ADD, Attention Deficit Disorder, and ADHD, Attention Deficit Hyperactivity Disorder, are two terms that have been thrown around a lot lately. ADD/ADHD is applied to anyone who meets the DSM IV diagnostic criteria for impulsivity, hyperactivity and/or inattention. Therefore, many people assume that if their child has focus issues or has a lot of energy, then he or she must have ADD/ADHD. This is definitely not the case. In an earlier blog post Think Out Here suggests to think about diet before jumping to any conclusions.
However, students who do have ADD/ADHD, who have been diagnosed by a medical professional, better yet, a specialist, may benefit from supplementation.
In his article “ADD or ADHD“, Dr. Ray D. Strand informs that ADD/ADHD are often treated with medications that have side effects that can really change a child’s personality. Moreover, in time, these medications even stop working. Therefore, Strand suggests that the children take what he coins a “drug holiday”. During this time, it may benefit the child to supplement vitamins instead of taking medication.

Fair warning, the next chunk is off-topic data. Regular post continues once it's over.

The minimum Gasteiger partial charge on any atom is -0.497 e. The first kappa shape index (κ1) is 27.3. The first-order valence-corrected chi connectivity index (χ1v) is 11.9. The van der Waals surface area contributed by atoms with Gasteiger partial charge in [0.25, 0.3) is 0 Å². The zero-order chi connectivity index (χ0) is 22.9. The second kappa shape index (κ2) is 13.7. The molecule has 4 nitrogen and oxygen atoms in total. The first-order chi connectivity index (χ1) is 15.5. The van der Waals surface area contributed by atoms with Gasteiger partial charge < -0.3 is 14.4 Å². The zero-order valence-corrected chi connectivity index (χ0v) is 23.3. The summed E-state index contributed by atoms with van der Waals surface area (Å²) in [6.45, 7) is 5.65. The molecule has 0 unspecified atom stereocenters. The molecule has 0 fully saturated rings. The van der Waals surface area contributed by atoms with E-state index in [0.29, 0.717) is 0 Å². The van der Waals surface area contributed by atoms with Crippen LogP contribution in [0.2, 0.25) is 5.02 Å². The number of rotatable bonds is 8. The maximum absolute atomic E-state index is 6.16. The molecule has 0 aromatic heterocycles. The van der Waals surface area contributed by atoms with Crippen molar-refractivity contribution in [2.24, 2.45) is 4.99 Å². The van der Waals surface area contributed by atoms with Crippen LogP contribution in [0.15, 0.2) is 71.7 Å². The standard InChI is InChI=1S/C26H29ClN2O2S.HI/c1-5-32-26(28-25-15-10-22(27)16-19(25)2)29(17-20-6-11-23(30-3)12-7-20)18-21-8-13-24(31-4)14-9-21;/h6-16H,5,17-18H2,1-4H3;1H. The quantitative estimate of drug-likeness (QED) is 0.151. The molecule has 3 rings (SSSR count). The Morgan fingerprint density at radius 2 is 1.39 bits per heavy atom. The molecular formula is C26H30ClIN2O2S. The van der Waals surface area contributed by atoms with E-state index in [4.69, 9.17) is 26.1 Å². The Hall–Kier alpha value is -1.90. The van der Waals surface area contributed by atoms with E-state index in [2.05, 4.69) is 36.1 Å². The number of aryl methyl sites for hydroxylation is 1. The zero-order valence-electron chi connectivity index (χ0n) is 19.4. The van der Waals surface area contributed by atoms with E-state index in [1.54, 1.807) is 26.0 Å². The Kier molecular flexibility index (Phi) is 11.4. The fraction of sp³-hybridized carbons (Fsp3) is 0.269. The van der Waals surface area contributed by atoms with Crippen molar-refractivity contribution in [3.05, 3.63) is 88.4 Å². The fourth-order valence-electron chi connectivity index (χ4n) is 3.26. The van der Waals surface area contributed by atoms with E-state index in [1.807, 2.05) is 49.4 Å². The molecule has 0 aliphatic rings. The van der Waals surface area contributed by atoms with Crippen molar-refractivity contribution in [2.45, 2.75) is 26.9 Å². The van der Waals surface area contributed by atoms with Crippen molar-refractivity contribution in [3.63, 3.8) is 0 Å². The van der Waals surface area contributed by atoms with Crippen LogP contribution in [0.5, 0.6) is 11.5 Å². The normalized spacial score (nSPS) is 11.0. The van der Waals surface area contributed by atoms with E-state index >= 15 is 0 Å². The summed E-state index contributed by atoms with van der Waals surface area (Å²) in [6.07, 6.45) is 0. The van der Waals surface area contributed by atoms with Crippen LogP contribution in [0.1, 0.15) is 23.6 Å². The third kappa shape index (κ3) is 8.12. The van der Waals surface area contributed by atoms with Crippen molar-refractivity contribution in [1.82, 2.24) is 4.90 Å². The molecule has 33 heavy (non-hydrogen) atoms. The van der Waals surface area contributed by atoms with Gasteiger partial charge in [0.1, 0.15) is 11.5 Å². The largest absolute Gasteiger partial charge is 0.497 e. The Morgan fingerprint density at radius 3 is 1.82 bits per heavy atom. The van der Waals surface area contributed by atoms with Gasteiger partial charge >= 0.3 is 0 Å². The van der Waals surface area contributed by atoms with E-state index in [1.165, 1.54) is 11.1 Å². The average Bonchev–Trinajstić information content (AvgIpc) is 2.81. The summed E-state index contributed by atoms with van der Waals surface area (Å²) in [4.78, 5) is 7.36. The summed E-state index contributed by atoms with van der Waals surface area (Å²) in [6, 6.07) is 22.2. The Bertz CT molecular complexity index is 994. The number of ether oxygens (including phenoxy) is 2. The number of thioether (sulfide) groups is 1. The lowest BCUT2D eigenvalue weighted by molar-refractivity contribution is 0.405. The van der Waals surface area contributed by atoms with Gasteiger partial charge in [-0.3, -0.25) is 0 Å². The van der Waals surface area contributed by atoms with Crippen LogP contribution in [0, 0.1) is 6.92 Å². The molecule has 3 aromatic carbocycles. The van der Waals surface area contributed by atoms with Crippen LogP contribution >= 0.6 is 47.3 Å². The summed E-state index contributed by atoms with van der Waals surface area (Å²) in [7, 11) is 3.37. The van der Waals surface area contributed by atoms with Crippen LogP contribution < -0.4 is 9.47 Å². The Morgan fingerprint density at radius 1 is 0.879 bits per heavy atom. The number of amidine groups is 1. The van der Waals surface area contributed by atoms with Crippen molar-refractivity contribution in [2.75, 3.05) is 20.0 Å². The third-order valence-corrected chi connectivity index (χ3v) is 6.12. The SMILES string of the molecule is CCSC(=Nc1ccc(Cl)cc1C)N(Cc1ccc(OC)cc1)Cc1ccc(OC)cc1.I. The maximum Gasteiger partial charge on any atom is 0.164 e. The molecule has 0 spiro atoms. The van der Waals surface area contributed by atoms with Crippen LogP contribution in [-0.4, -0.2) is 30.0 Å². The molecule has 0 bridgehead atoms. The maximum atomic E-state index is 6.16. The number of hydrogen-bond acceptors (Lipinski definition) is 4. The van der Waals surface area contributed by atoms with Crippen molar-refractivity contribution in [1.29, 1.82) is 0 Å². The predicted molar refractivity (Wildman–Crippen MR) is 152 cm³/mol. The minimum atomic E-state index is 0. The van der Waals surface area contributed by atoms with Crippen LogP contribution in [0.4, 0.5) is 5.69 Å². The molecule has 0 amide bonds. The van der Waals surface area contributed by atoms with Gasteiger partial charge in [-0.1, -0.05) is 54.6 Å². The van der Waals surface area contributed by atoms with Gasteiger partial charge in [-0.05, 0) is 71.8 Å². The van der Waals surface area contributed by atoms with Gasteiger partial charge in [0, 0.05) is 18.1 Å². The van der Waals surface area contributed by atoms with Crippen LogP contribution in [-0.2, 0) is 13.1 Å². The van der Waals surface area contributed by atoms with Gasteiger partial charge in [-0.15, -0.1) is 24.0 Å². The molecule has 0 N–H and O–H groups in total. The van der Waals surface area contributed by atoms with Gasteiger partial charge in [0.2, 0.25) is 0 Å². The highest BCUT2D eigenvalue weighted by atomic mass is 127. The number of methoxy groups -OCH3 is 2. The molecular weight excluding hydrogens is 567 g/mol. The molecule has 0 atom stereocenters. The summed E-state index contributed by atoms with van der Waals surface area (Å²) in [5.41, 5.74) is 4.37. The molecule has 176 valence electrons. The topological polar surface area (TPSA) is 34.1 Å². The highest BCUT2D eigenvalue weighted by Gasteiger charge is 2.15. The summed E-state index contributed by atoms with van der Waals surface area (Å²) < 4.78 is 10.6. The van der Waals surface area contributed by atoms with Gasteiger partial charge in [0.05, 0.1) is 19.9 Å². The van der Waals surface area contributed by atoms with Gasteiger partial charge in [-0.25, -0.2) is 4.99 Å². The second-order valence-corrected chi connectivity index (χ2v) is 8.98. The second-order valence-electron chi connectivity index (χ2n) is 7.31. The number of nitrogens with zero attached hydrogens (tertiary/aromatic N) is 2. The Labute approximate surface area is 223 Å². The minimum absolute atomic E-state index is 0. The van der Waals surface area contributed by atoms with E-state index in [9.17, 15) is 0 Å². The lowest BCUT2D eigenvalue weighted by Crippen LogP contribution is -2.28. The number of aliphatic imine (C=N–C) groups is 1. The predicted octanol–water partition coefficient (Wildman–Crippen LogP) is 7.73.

Some have linked ADD/ADHD to certain nutrient deficiencies, although this is not proven either way; it could have an impact, but it also could not. Those who speculate that a nutrient deficiency is the cause suggest that it is vitamin d, omega 3, magnesium, zinc, iron, etc.that may have an impact as to whether a person may start showing symptoms of ADD/ADHD.
Looking at the information, it seems important to look at all of the options. Observe the child and see the symptoms. If you think that your child may have symptoms of ADD/ADHD, see a specialist.
Thus, although it has not been proven that a deficiency in these particular nutrients is linked to ADD/ADHD, it is important to remember that proper nutrients helps anyone function at an optimal level. What a person puts in his or her mouth has an affect on how he or she feels and performs.
Ask Think Out Here any questions about supplementation, tutoring for a child with ADD/ADHD, or food and nutrition.